Urban environments epitomize the materialist, global, constantly doing nature previously described, and it has increasingly become the norm. Urban dwellers dominate mainstream culture through the Internet and television. They are the ones creating new apps, new technologies and new ways of doing business. However, there is one critical component of city dwelling that is often ignored – living in a big city is lonely. Living in such a densely packed, diverse environment with thousands of people surrounding you makes it extremely difficult to create the social structure that had dominated mainstream lifestyle for centuries before our technological era – the intimate community. Humans crave community, to be part of something larger than themselves. A lack of community creates a feeling of loneliness, and in its place a strong sense of individualism. As I started school at New York University in downtown Manhattan, this described my experience almost exactly. NYU is filled with thousands of individuals doing their own thing, with a big lack of that communal feeling most other campus-based Universities have. I hung out in small friend groups like most people and rarely got involved with school-wide events or programs. There was a constant pressure to achieve and to succeed and to be better and smarter than everyone else. You were deemed as lazy if you weren’t interning during the school year. This created the all-too-familiar feeling of many New Yorkers of being surrounded by millions of people while paradoxically feeling so alone and isolated from everyone else. It is as if you are in your own little world where no one understands you or your problems, where no one is there to catch you when you’re falling down, no support to lean on when you feel the most vulnerable. Strangely enough, sharing these feelings of loneliness and lack of community would be a very common way I would bond with my friends.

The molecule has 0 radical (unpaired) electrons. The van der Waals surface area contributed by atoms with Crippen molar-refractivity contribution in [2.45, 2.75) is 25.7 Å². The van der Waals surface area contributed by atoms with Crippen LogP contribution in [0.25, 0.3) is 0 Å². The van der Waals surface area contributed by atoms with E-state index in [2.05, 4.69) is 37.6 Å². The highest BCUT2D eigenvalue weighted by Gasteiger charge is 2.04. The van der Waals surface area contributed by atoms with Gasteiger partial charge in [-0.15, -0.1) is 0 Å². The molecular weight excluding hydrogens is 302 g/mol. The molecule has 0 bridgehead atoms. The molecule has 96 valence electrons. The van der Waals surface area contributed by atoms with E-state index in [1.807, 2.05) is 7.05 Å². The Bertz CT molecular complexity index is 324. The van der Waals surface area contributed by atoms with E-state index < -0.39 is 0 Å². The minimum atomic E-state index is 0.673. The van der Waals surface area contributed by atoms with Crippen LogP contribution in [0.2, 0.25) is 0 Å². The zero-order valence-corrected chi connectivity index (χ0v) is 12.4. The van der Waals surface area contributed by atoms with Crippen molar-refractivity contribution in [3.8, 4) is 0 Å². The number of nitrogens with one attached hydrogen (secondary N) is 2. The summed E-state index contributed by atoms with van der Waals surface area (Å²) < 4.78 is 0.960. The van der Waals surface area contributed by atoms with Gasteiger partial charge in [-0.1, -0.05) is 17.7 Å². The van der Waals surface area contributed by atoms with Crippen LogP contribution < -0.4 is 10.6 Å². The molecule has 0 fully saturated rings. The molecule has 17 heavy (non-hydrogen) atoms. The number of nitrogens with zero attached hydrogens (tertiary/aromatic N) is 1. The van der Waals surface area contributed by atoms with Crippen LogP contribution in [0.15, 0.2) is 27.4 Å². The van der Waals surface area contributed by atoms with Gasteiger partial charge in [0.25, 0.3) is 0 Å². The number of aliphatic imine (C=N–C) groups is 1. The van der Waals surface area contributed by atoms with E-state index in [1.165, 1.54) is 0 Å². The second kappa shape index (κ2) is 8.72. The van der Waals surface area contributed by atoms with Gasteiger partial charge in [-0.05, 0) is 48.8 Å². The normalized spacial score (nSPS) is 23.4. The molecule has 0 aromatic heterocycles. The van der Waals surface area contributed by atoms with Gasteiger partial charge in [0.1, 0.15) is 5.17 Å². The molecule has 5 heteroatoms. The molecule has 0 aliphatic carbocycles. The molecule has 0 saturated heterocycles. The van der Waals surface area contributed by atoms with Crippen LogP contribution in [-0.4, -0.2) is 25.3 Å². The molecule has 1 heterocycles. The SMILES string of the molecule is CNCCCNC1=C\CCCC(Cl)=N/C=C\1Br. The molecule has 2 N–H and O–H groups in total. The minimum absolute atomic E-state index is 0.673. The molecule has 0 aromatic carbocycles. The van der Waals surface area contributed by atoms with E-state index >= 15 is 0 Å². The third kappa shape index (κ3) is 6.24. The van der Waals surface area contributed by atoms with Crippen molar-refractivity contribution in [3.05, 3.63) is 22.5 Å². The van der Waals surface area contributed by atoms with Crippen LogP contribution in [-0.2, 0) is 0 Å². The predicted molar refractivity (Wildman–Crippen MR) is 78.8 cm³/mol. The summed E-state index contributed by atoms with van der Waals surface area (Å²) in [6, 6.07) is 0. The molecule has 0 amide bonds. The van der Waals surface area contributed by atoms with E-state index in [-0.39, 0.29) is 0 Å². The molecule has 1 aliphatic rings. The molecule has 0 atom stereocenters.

Urban environments promote individualism and subsequently loneliness, but what is individualism exactly? It is the foundational idea of seeing oneself as an individual, completely independent from others and attached to no particular group or ideology. Individualists answer to no one, and are responsible for no one, they just wish for everyone to have equal opportunities for life, liberty and the pursuit of happiness. They feel little attachment to any particular nation or group of people. They are human beings first and foremost, and for a distant second, they are American/French/British/Christian/Jewish/White/Black, etc. They would generally define themselves by their interests or hobbies, not by any particularly foundational identity. Their experience in multicultural environments has blinded them to differences based on race, religion, nation or ethnicity, rather viewing the large swaths of people in their city as just a sea of human beings, of individuals going about their private business. Everyone at their core is the same. Superficially, this seems to create beautiful tolerant environments of many different kinds of people from all walks of life coexisting in a seeming utopia. A look beneath the surface allows you to see a glaring weakness in this utopia.